7105.0.55.003 - National Agricultural Statistics Review - Preliminary findings, 2013-14  
ARCHIVED ISSUE Released at 11:30 AM (CANBERRA TIME) 31/03/2014  First Issue
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  • Glossary
  • Frequently asked questions (FAQ) (Appendix)

Frequently Asked Questions (FAQs)

What is the NASR about?
The National Agricultural Statistics Review (NASR) seeks to identify opportunities to improve the National Agricultural Statistical Information System (NASIS) and develop a framework for ongoing assessment, coordination and governance of information needs into the future.

Who is undertaking the NASR?
The NASR is a joint project between the Australian Bureau of Statistics (ABS) and the Australian Bureau of Agricultural and Resource Economics and Sciences (ABARES).

Why are the ABS and ABARES leading the NASR?
A range of organisations provide statistical data and other information to inform decision making in the agricultural sector. The ABS and the ABARES are leading the NASR as major collectors of official agricultural statistics in Australia and as Australia's National Statistical Organisation and independent research bureau respectively.

What does the NASR aim to achieve?
The NASR will identify:

    priority information requirements of stakeholders
    where those information needs are not met by existing data sources
    overlaps and inconsistencies in existing information requirements
    opportunities for efficiencies in the national agricultural statistical information system

What is the Essential Statistical Assets (ESA) for Australia and how is it different to the NASR?
The ESA for Australia initiative is being led by the ABS as a key National Statistical Service (NSS) strategy. The aim of this initiative is to allow for effective prioritisation of investment, focus and effort within the NSS, by identifying those essential official statistical assets which are critical to decision-making in a complex and sometimes fragmented information environment across Australia.

The NASR is an assessment of the "agriculture" component of the Australian statistical system and extends beyond official statistics to provide a holistic understanding of the NASIS' ability to inform decision making by governments, industry, and the community.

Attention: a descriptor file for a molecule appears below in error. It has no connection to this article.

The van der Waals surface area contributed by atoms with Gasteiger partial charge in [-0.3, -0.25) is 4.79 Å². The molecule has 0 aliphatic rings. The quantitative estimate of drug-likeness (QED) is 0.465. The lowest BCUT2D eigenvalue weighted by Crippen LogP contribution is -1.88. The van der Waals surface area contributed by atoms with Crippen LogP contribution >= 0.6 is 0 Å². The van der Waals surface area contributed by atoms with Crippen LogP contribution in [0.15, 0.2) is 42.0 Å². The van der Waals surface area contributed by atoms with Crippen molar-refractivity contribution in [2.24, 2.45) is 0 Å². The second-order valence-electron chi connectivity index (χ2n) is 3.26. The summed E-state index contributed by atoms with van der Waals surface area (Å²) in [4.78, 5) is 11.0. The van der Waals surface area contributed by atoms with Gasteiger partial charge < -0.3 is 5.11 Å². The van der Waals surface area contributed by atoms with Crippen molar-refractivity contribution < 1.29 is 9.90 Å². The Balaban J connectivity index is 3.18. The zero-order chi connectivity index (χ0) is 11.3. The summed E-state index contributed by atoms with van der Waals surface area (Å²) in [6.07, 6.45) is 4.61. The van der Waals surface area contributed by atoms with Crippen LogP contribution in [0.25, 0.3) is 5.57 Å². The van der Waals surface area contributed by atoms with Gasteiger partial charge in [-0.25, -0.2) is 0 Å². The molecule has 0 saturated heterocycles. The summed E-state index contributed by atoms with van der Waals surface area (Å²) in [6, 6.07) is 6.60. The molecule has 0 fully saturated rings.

What is the National Agricultural Statistical Information System (NASIS)?
The National Agricultural Statistical Information System (NASIS) is defined here as the 'agriculture' component of the Australian statistical system. The NASIS exists to inform policy and decision making across the economic, environment and societal dimensions of the agricultural sector. The NASIS consists of agricultural statistical assets and the users, producers and custodians of these agricultural statistics across government, industry, academia and the community.

What are ‘agricultural statistical assets’ considered to be?

Agricultural statistical assets are the statistics, as well as the datasets that they are drawn from (where they exist).Agricultural statistics are broadly taken to mean the data, information, statistics or other knowledge that can be used to provide insights into agricultural activity. In scope are:
    ABS censuses and surveys
    ABARES farm, fisheries and forestry surveys
    commissioned research
    reports containing information, data or statistics
    administrative data
    datasets residing in any agency's databases
    data and statistics

Why are non-official statistics in-scope of the NASR?

In order to gain a holistic picture of the statistics collected, produced and used for decision making with respect to agriculture, the NASR’s scope is not limited by official statistics.

This means that in additional to official agricultural statistics which are collected and produced by Australian and State/Territory governments and agencies, statistical assets collected and produced by non-government organisations are also in-scope of the NASR.

How do I provide feedback on the NASR?

Feedback on the NASR is open to individuals, groups and organisations. For more information about the NASR feedback process please see How to provide feedback.

How can I hear more about the NASR and its progress?

Progress updates for the NASR will be provided across 2014 up until the release of the NASR's final report on 7 July 2014. Updates will be provided through the ABS website and via the NASR’s email contact list.

To stay in touch with the NASR’s progress and for further information about the NASR, please see the contact information in How to provide feedback.

Will the report be available to the public and if so, how can it be accessed?

The NASR's final report will be made available to the public via the ABS website. Further information on accessing the report will be made available closer to the publication of the report.

What will happen after the NASR?

The NASR will make recommendations on the NASIS. The Australian government, in consultation with stakeholders, will then decide how they address the recommendations.